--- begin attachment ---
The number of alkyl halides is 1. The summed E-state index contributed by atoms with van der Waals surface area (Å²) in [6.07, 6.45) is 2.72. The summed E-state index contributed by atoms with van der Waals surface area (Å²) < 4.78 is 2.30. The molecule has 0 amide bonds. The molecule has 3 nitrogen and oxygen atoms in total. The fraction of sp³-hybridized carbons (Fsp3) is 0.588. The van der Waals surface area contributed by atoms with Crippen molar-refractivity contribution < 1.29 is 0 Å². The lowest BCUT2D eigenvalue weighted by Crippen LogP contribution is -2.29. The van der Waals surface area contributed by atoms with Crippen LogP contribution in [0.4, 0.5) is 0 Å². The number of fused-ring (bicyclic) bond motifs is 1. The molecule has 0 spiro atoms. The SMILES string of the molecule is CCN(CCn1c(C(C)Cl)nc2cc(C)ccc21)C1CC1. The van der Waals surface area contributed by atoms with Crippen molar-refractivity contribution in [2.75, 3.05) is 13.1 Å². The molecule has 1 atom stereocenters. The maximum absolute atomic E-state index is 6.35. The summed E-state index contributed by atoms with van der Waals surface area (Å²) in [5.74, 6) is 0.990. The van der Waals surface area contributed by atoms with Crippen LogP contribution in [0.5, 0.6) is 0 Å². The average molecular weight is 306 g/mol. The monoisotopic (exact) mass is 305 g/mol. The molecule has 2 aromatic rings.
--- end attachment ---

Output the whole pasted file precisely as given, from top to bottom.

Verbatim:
The number of alkyl halides is 1. The summed E-state index contributed by atoms with van der Waals surface area (Å²) in [6.07, 6.45) is 2.72. The summed E-state index contributed by atoms with van der Waals surface area (Å²) < 4.78 is 2.30. The molecule has 0 amide bonds. The molecule has 3 nitrogen and oxygen atoms in total. The fraction of sp³-hybridized carbons (Fsp3) is 0.588. The van der Waals surface area contributed by atoms with Crippen molar-refractivity contribution < 1.29 is 0 Å². The lowest BCUT2D eigenvalue weighted by Crippen LogP contribution is -2.29. The van der Waals surface area contributed by atoms with Crippen LogP contribution in [0.4, 0.5) is 0 Å². The number of fused-ring (bicyclic) bond motifs is 1. The molecule has 0 spiro atoms. The SMILES string of the molecule is CCN(CCn1c(C(C)Cl)nc2cc(C)ccc21)C1CC1. The van der Waals surface area contributed by atoms with Crippen molar-refractivity contribution in [2.75, 3.05) is 13.1 Å². The molecule has 1 atom stereocenters. The maximum absolute atomic E-state index is 6.35. The summed E-state index contributed by atoms with van der Waals surface area (Å²) in [5.74, 6) is 0.990. The van der Waals surface area contributed by atoms with Crippen LogP contribution in [0.5, 0.6) is 0 Å². The average molecular weight is 306 g/mol. The monoisotopic (exact) mass is 305 g/mol. The molecule has 2 aromatic rings.